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‘Golden’: Behind Kylie Minogue’s Glittering Country-Pop Reinvention
In Depth

‘Golden’: Behind Kylie Minogue’s Glittering Country-Pop Reinvention

Like ‘Dolly Parton standing on a dancefloor’, Kylie Minogue ensured her ‘Golden’ album was her most surprising new direction yet.


The cathartic charm of Nashville has proved a reliable pilgrimage for pop artists in search of inspiration, and Kylie Minogue’s trip there in the summer of 2017 was no different. Emerging with the country-pop album Golden, the Australian star showed there was yet more musical territory she wanted to conquer.

Listen to the best of Kylie Minogue here.

“Dolly Parton standing on a dancefloor”

The plan had been to craft another collection of the EDM-pop, but gentle persuasion from Kylie’s new A&R team (she had just set up a new label deal) led her to the US with the intention of creating a few songs and, perhaps, a single. In the event, the two weeks she was there reset the entire project, which was eventually released on 6 April 2018.

Kylie worked with seasoned country-pop creators producer Nathan Chapman and songwriter Liz Rose, but she was careful to also keep more familiar collaborators to hand, creating a blend of influences that reskinned her melodic dance-pop with a fresh coat (of many colours). Dancing, Golden’s first single, is a perfect example of how this worked: a fresh, radio-oriented dance track with lifting country top-notes, it justified Kylie’s description of Golden as “Dolly Parton standing on a dancefloor”. More familiar club remixes helped Dancing cross the genres, and the song became a decent-sized hit, with a showing inside the UK Top 40.

“It was a nice change to present myself as I am at this point in my life”

Other singles from the inspired 12-track collection include the banjo-led Lifetime To Repair, the standout title track, co-written with Liz Rose, and Stop Me From Falling, which was remixed as a collaboration with Cuban duo Gente De Zona, giving it a contemporary Latin twist which excited the critics arguably more than much else on Golden. The reviews were decent but failed to give Kylie due credit for what’s a supremely able pop project with a twist of something new.

Richard Stannard, one of Kylie’s most regular musical partners, worked on two of the album’s tracks, and his One Last Kiss amplifies his familiar hooks with a sharp production that likely had no direct connection with North America’s first city of country-pop, demonstrating just how versatile his approach can be. On Shelby ’68, it’s even more effective; this gorgeous midtempo ballad deserved a single release that would give it more time in the spotlight.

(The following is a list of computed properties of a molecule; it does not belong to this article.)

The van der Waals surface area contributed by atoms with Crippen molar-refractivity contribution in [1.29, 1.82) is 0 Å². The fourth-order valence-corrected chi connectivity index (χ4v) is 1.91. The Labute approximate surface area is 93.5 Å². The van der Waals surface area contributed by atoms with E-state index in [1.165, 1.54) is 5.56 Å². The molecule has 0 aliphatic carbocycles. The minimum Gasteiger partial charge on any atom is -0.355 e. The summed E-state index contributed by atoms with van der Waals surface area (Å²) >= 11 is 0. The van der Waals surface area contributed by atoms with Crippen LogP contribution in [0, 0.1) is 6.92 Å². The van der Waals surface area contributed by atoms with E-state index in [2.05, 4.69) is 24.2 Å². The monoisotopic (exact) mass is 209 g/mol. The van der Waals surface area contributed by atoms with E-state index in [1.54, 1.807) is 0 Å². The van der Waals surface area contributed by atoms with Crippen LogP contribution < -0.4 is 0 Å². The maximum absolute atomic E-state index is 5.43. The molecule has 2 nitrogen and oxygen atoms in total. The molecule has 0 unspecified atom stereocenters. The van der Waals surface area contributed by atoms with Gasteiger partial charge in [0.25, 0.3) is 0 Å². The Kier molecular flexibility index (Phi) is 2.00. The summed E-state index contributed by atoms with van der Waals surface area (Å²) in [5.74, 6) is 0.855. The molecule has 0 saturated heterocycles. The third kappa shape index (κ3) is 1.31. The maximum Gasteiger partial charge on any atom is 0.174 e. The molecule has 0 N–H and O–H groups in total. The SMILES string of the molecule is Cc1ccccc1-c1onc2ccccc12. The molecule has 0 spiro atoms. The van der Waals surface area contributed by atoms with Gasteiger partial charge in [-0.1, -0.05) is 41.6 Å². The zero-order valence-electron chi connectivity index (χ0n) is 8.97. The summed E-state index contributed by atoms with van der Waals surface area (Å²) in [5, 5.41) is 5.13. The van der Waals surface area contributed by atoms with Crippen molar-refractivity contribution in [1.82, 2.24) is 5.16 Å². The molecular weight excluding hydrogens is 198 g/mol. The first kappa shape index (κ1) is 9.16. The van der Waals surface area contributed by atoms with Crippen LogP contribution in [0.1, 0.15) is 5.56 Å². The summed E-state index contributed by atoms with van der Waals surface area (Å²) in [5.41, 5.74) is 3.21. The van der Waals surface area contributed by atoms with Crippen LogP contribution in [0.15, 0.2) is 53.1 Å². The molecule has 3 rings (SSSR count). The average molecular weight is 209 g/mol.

On other cuts, such as Live A Little, it’s easy to see how Golden’s country influences were laid over more traditional approaches for the singer, who, in 2018, was celebrating the 30th anniversary of her pop breakthrough, I Should Be So Lucky. Unlike Madonna, her main pop rival mong the best 80s female singers, Kylie is careful to keep her material within reasonably predictable parameters, but Golden was a brave – even daring – departure. So what if cuts such as Love, while catchy enough, didn’t offer much new? She knew how to keep her fans on-side. Just hear Raining Glitter, a frothy pop moment that’s perhaps the record’s lightest moment and closest to the material you’d have found in Kylie’s halcyon PWL days.

“I didn’t do that many takes. We liked the imperfection”

Of the album’s ballads, Radio On is a delicate, very personal triumph; Kylie admitted that Golden, on which sees earned a writing credit on every track, tested her. “I found the vocal delivery on this album really different,” she told Entertainment Weekly. “The verses are a bit more talk-singing and kind of relaxed… They still have big choruses, but I enjoyed doing those differently. I didn’t do that many takes. We liked the imperfection, the human quality to it. I can make myself sound like a robot, but it was a nice change to present myself as I am at this point in my life.” The album’s highlight is certainly the tender, wistful Jack Savoretti duet Music’s Too Sad Without You. Issued towards the end of the year, as Golden’s final single, it still stands among the best Kylie Minogue songs.

Four strong bonus tracks on the album’s deluxe edition all add to the sense that this was a period of rewarding creativity for Kylie. Her legendary Glastonbury performance – and its undoubted consolidation of her status among the world’s most influential female musicians – would be just over a year away, but Golden’s infectious country-pop charm proved the perfect appetiser to that showstopper.

Check out our best Kylie Minogue songs to find out which ‘Golden’ tracks shine brightest.

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